Shelley Feist

High Trust Content Marketing – Straight Talk and Respect

photo Shelley Feist

In his article, How the Best Leaders Build Trust, Stephen M.R. Covey talks about how it is the job of a leader to go first, to extend trust first.

He says the best leaders recognize that trust undergirds and affects the quality of every relationship, every communication, every work project, every business venture, every effort in which we are engaged.

I’ve built a Content Clarity process for nonprofit organizations that includes a framework for including Covey’s 13 Behaviors of a High Trust Leader. 

In Content Clarity the 13 items become tags for content types, providing a guide for your nonprofit to recognize how posting specific content helps you build trust with your chosen audience. 

I’ll be writing more about the Content Clarity process in the future, but for now and over the next few weeks let’s look at the 13 “trust tags” based on the Covey list.

This post focuses on the first two

1. Talk Straight

2.  Demonstrate Respect

Trust tag #1 – Content marketing that talks straight

Talking straight to your audience starts with being prepared and eager to communicate:

  • What your organization stands for – your mission.
  • Why you do what you do – your vision.
  • What others can do to support your vision and mission.

Speaking truthfully is key here, as is avoiding exaggeration or trying to sound like something you are not.

If you have a legitimate brag – go ahead and brag! 

You might also find that the clients or community members you have helped are eager to brag about their experience with you.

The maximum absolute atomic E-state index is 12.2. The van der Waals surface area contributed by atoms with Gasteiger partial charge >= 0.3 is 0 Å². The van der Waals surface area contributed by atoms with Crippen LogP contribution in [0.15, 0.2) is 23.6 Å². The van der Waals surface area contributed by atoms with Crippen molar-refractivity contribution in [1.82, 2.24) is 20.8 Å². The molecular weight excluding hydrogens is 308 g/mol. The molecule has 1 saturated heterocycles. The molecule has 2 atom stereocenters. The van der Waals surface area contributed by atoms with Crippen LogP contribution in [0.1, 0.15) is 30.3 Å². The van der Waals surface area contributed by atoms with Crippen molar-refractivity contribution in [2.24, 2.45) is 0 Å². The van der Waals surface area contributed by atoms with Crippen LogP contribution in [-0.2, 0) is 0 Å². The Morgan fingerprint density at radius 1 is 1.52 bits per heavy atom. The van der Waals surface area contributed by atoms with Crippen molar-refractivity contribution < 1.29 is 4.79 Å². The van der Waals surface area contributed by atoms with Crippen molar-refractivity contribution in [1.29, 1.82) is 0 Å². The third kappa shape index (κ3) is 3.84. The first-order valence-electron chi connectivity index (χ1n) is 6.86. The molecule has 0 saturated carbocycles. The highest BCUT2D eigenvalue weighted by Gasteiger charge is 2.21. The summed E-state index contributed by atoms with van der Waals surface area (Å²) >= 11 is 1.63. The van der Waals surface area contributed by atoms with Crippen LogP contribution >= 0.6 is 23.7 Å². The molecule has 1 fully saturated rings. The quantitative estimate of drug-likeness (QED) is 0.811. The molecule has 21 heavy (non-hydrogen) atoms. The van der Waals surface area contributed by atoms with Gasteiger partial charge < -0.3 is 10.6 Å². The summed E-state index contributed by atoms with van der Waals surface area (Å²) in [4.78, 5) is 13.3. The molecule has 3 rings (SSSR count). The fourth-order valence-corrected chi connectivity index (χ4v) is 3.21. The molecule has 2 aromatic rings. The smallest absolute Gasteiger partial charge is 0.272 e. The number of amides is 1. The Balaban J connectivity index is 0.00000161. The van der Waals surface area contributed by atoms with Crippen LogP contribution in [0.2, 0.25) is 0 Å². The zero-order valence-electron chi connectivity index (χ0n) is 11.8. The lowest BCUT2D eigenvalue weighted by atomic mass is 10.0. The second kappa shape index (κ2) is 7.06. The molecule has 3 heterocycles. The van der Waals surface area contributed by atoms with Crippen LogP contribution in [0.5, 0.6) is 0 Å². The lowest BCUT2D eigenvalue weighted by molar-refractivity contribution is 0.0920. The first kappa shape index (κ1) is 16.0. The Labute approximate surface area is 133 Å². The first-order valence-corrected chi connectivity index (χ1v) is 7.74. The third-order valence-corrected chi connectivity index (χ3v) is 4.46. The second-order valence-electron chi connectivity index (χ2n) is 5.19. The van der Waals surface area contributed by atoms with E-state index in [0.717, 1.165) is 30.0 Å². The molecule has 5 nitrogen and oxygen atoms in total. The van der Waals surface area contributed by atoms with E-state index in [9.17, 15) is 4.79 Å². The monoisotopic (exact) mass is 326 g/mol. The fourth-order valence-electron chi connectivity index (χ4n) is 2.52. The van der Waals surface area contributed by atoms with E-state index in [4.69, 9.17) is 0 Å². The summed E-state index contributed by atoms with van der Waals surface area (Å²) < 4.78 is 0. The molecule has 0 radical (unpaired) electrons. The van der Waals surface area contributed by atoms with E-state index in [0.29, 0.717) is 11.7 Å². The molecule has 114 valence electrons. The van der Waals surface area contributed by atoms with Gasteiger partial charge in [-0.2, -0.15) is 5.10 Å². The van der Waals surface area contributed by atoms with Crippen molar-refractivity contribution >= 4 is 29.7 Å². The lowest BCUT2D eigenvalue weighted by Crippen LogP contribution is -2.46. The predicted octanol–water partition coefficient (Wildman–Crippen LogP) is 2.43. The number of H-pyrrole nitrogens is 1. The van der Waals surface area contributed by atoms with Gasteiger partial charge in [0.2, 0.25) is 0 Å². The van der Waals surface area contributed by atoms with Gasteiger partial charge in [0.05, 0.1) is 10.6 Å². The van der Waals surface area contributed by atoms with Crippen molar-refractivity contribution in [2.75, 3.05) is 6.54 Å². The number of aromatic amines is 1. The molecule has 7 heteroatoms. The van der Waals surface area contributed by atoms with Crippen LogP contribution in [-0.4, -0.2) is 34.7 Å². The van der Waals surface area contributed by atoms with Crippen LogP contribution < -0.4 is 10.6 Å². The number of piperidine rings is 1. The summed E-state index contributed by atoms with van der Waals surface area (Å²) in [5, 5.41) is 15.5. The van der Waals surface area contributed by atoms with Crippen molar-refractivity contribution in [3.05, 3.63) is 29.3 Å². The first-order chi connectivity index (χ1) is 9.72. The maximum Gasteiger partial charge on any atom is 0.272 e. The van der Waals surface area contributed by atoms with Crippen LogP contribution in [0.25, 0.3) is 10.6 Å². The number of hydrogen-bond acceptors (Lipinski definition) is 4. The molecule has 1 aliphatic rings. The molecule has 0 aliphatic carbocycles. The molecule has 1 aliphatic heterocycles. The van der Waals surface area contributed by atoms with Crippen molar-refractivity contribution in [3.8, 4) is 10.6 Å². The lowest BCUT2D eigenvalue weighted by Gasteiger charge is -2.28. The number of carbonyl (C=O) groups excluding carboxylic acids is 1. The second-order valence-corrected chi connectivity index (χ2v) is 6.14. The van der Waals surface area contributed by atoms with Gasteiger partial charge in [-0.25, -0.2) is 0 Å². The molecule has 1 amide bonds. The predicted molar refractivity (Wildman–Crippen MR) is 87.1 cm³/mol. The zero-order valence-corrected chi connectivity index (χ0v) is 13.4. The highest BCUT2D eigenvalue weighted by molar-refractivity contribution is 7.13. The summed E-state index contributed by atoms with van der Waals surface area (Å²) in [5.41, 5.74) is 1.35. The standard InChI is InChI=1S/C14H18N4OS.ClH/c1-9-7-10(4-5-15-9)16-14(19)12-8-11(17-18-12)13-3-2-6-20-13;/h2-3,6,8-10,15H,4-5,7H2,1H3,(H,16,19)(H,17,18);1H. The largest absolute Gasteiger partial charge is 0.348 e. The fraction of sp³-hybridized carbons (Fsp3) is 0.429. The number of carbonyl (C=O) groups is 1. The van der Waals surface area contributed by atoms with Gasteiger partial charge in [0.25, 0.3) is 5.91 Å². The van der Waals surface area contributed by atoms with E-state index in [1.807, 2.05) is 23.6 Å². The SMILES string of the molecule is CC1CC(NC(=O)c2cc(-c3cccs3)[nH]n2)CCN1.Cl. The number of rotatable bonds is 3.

Testimonials are an authentic way to talk straight about your organization’s work.

Finally, use clear language to enhance understanding.  

In developing content in my last role, I utilized the Centers for Disease Control and Prevention Clear Communications Index.  

Check out the CDC Clear Communications Index. It’s not just for health communications.  You can begin using it immediately in developing, reviewing and editing your content.  

Content types for Straight Talk

  • Client Quotes
  • Client Photos
  • Video Testimonials
  • Client Experiences
  • Case Studies
  • Vision posts – the future you are trying to create
  • Mission posts – why you do what you do

Trust Tag #2 – Content marketing to demonstrate respect

Demonstrating respect means you start from a place of identifying your audience — knowing what they need and want.  

Any thoughtful content strategy will definitely start from this point of being clear about the progress your audience is trying to make.

Respect your readers by communicating one main message that is, ideally, reinforced with effective visual cues. 

A clear call to action is important, too, even if the message is intended to inform.  

Review your posts for bias-free language.  The American Psychological Association (APA) Style Website includes free tools for bias-free language and other ways to talk to people with inclusivity and respect.

Content types to demonstrate respect:

  • Polls/ Reader input
  • “Thanks to You” posts – how their support helped you reach a goal
  • Outcomes – posts providing real stats and outcomes of your events and programming
  • Inspiring stories

Content Clarity Trust Tags for Content Marketing

Talk StraightYour mission
Your vision
What others can do to support
Legitimate brags
Clear language
·  Client Quotes
·  Client Photos
·  Video Testimonials
·  Client Experiences
·  Case Studies
·  Vision posts – the future you are trying to create
·   Mission posts – why you do what you do
Demonstrate RespectKnow your audience – what they want
Communicate one main message
Use effective visual cues
Clear call to action
Bias-free language
Inclusive language
·  Polls/ Reader input
·  “Thanks to You” posts
·  Outcomes
·  Inspiring stories
Content Clarity Trust Tags for Content Marketing

P.S.  Is your content strategy sound?  Take the 2022 Content Clarity Quiz for Nonprofits.

P.P.S.  – Art to lift the nonprofit executive spirit!  Female creatives rising.

Contemporary women artists have become a major presence.  Here are 9 recent monographs of major women artists. 

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